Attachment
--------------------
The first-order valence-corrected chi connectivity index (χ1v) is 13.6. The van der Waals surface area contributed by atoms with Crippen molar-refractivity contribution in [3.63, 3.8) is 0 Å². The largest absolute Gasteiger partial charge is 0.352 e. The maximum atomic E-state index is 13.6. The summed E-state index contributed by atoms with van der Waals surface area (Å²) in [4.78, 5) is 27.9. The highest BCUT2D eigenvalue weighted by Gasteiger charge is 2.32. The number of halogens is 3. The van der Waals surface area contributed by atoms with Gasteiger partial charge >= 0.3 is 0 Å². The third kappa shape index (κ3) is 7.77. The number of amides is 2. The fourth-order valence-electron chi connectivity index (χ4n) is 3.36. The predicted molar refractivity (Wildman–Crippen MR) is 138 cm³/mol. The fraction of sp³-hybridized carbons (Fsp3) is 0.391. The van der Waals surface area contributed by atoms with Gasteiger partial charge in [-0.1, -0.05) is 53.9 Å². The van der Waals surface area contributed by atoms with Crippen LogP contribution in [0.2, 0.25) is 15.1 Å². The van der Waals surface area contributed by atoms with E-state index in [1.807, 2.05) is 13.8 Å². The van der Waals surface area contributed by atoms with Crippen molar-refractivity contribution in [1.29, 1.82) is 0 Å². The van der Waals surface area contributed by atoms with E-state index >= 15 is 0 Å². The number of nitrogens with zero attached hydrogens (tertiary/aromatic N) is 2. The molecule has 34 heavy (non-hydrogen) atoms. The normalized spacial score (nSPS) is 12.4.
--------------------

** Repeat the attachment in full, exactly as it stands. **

The first-order valence-corrected chi connectivity index (χ1v) is 13.6. The van der Waals surface area contributed by atoms with Crippen molar-refractivity contribution in [3.63, 3.8) is 0 Å². The largest absolute Gasteiger partial charge is 0.352 e. The maximum atomic E-state index is 13.6. The summed E-state index contributed by atoms with van der Waals surface area (Å²) in [4.78, 5) is 27.9. The highest BCUT2D eigenvalue weighted by Gasteiger charge is 2.32. The number of halogens is 3. The van der Waals surface area contributed by atoms with Gasteiger partial charge >= 0.3 is 0 Å². The third kappa shape index (κ3) is 7.77. The number of amides is 2. The fourth-order valence-electron chi connectivity index (χ4n) is 3.36. The predicted molar refractivity (Wildman–Crippen MR) is 138 cm³/mol. The fraction of sp³-hybridized carbons (Fsp3) is 0.391. The van der Waals surface area contributed by atoms with Gasteiger partial charge in [-0.1, -0.05) is 53.9 Å². The van der Waals surface area contributed by atoms with Crippen LogP contribution in [0.2, 0.25) is 15.1 Å². The van der Waals surface area contributed by atoms with E-state index in [1.807, 2.05) is 13.8 Å². The van der Waals surface area contributed by atoms with Crippen molar-refractivity contribution in [1.29, 1.82) is 0 Å². The van der Waals surface area contributed by atoms with E-state index >= 15 is 0 Å². The number of nitrogens with zero attached hydrogens (tertiary/aromatic N) is 2. The molecule has 34 heavy (non-hydrogen) atoms. The normalized spacial score (nSPS) is 12.4.